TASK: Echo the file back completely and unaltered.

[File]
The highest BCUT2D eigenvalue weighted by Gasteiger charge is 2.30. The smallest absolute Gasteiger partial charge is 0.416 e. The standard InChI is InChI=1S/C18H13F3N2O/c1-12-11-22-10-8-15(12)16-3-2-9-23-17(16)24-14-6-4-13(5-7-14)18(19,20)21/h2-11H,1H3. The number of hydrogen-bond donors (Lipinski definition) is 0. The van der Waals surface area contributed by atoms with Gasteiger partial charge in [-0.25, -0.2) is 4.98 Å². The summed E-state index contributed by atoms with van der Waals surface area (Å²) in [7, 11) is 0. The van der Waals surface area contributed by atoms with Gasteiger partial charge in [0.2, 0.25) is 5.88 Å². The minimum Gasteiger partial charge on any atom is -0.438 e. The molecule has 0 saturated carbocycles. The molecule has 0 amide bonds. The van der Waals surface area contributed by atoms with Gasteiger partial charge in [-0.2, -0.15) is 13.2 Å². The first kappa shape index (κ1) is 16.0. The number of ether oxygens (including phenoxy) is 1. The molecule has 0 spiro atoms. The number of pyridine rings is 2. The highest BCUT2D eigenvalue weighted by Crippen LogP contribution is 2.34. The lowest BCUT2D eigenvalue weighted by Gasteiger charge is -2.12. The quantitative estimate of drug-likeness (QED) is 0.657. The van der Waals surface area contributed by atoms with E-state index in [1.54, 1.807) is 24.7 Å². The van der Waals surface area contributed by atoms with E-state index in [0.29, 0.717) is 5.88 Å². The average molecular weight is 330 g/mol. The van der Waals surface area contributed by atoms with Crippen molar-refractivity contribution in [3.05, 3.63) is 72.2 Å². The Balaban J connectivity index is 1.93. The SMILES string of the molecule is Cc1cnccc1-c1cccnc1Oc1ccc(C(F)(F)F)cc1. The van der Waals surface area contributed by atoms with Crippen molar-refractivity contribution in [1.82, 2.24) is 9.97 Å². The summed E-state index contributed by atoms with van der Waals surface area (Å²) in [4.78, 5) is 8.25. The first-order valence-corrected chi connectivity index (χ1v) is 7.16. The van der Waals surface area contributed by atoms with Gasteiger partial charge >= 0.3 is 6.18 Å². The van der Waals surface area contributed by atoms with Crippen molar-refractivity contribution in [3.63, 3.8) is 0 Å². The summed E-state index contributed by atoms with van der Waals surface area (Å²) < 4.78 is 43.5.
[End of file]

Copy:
The highest BCUT2D eigenvalue weighted by Gasteiger charge is 2.30. The smallest absolute Gasteiger partial charge is 0.416 e. The standard InChI is InChI=1S/C18H13F3N2O/c1-12-11-22-10-8-15(12)16-3-2-9-23-17(16)24-14-6-4-13(5-7-14)18(19,20)21/h2-11H,1H3. The number of hydrogen-bond donors (Lipinski definition) is 0. The van der Waals surface area contributed by atoms with Gasteiger partial charge in [-0.25, -0.2) is 4.98 Å². The summed E-state index contributed by atoms with van der Waals surface area (Å²) in [7, 11) is 0. The van der Waals surface area contributed by atoms with Gasteiger partial charge in [0.2, 0.25) is 5.88 Å². The minimum Gasteiger partial charge on any atom is -0.438 e. The molecule has 0 saturated carbocycles. The molecule has 0 amide bonds. The van der Waals surface area contributed by atoms with Gasteiger partial charge in [-0.2, -0.15) is 13.2 Å². The first kappa shape index (κ1) is 16.0. The number of ether oxygens (including phenoxy) is 1. The molecule has 0 spiro atoms. The number of pyridine rings is 2. The highest BCUT2D eigenvalue weighted by Crippen LogP contribution is 2.34. The lowest BCUT2D eigenvalue weighted by Gasteiger charge is -2.12. The quantitative estimate of drug-likeness (QED) is 0.657. The van der Waals surface area contributed by atoms with E-state index in [1.54, 1.807) is 24.7 Å². The van der Waals surface area contributed by atoms with E-state index in [0.29, 0.717) is 5.88 Å². The average molecular weight is 330 g/mol. The van der Waals surface area contributed by atoms with Crippen molar-refractivity contribution in [3.05, 3.63) is 72.2 Å². The Balaban J connectivity index is 1.93. The SMILES string of the molecule is Cc1cnccc1-c1cccnc1Oc1ccc(C(F)(F)F)cc1. The van der Waals surface area contributed by atoms with Crippen molar-refractivity contribution in [1.82, 2.24) is 9.97 Å². The summed E-state index contributed by atoms with van der Waals surface area (Å²) in [4.78, 5) is 8.25. The first-order valence-corrected chi connectivity index (χ1v) is 7.16. The van der Waals surface area contributed by atoms with Gasteiger partial charge >= 0.3 is 6.18 Å². The van der Waals surface area contributed by atoms with Crippen molar-refractivity contribution in [3.63, 3.8) is 0 Å². The summed E-state index contributed by atoms with van der Waals surface area (Å²) < 4.78 is 43.5.